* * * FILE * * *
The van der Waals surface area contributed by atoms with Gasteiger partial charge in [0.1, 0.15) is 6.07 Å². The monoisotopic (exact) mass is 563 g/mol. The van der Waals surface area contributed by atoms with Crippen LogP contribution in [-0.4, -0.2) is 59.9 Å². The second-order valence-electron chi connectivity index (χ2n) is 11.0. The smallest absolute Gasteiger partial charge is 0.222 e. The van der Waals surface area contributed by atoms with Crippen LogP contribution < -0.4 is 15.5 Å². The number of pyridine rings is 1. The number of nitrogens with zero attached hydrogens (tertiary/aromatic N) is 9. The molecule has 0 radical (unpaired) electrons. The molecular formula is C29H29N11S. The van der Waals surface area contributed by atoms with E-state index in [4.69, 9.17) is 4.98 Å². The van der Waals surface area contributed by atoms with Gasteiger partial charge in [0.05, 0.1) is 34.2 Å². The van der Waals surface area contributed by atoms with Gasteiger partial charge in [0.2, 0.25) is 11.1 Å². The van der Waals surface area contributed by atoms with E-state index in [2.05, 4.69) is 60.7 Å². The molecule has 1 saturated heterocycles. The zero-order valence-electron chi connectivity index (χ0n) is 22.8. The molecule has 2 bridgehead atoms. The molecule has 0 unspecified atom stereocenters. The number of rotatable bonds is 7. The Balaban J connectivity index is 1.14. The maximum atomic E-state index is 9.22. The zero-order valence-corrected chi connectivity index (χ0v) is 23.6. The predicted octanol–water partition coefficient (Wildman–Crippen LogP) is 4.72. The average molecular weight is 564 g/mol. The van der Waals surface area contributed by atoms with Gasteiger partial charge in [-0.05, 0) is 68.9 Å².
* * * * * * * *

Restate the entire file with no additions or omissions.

The van der Waals surface area contributed by atoms with Gasteiger partial charge in [0.1, 0.15) is 6.07 Å². The monoisotopic (exact) mass is 563 g/mol. The van der Waals surface area contributed by atoms with Crippen LogP contribution in [-0.4, -0.2) is 59.9 Å². The second-order valence-electron chi connectivity index (χ2n) is 11.0. The smallest absolute Gasteiger partial charge is 0.222 e. The van der Waals surface area contributed by atoms with Crippen LogP contribution < -0.4 is 15.5 Å². The number of pyridine rings is 1. The number of nitrogens with zero attached hydrogens (tertiary/aromatic N) is 9. The molecule has 0 radical (unpaired) electrons. The molecular formula is C29H29N11S. The van der Waals surface area contributed by atoms with E-state index in [4.69, 9.17) is 4.98 Å². The van der Waals surface area contributed by atoms with Gasteiger partial charge in [0.05, 0.1) is 34.2 Å². The van der Waals surface area contributed by atoms with Gasteiger partial charge in [0.2, 0.25) is 11.1 Å². The van der Waals surface area contributed by atoms with E-state index in [2.05, 4.69) is 60.7 Å². The molecule has 1 saturated heterocycles. The zero-order valence-electron chi connectivity index (χ0n) is 22.8. The molecule has 2 bridgehead atoms. The molecule has 0 unspecified atom stereocenters. The number of rotatable bonds is 7. The Balaban J connectivity index is 1.14. The maximum atomic E-state index is 9.22. The zero-order valence-corrected chi connectivity index (χ0v) is 23.6. The predicted octanol–water partition coefficient (Wildman–Crippen LogP) is 4.72. The average molecular weight is 564 g/mol. The van der Waals surface area contributed by atoms with Gasteiger partial charge in [-0.05, 0) is 68.9 Å².